According to research by Allied Market Research, the luxury wines and spirits market was valued at $970 billion in 2019, and is anticipated to reach $1.4 Trillion by 2027, a CAGR of 4.9%.

A trillion dollar market is nothing to sneeze at and suggests that this category of collectibles is a deep, mature market. Similar to art investing, fine wine and spirits investing has also been historically limited to high net-worth investors buying and selling privately via auction. However, new fintech businesses such as Cult Wines are opening up broader access to retail participants using innovate structuring and technology solutions.

The price history for fine wine and spirits does not go as far back as contemporary/fine art, however, price data is being tracked by a dedicated exchange with data going back a few decades. Let’s review historical risk/returns:

Liv-ex Indices

According to data from the London International Vintners Exchange or Liv-ex for short (captured in the chart below), fine wine has delivered 13.6% annualized returns over the past 15 years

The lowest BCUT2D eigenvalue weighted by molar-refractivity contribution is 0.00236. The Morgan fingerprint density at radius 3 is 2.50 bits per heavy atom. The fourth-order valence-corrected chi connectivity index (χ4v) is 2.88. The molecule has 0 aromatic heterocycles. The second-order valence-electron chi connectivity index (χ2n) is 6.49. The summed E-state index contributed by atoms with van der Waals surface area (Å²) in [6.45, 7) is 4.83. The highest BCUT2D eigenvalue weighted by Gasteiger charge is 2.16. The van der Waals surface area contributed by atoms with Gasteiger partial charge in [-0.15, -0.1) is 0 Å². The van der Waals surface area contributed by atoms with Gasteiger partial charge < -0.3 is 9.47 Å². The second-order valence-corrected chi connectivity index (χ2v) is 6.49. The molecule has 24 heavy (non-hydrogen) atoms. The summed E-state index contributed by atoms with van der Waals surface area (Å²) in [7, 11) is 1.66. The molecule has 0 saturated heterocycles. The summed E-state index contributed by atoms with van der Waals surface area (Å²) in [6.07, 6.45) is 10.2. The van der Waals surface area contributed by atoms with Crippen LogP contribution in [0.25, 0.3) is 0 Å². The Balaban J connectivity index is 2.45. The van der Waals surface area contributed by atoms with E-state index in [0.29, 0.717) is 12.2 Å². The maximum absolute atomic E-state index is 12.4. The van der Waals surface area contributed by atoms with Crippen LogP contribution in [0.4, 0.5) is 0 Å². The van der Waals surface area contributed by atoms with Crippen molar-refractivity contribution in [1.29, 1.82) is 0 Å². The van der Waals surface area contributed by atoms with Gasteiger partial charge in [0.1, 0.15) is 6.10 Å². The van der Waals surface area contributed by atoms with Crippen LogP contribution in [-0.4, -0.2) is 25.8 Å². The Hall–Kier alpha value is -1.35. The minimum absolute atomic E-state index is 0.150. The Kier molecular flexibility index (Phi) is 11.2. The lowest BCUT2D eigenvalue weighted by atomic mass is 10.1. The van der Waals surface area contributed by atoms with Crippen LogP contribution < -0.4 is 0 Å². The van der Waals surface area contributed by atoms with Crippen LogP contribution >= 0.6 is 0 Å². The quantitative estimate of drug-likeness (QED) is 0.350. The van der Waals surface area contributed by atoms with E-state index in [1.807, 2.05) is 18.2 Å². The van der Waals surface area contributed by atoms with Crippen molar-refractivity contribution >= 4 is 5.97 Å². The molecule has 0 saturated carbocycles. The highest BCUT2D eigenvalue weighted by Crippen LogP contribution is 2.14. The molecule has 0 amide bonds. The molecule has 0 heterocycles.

In summary, fine wine investing seems to have yielded some impressive returns over the trailing few decades. The attractive short term performance, particularly in the current high inflation, low public market returns environment, seems to suggest that fine wines and spirits as a category may offer diversification benefits when held in conjunction with traditional asset classes. However, as is the case with art investing, fine wine and spirits investing suffers from the same variability in returns, when looking at a single vintage and comparing to average returns across many different vintages. Additionally, and as is the case with investing in any other collectibles, investing in wine, art, etc. all require the investor to be comfortable with long time horizons to realize returns (at least 5+ years).

Investing in Collectibles – Everything Else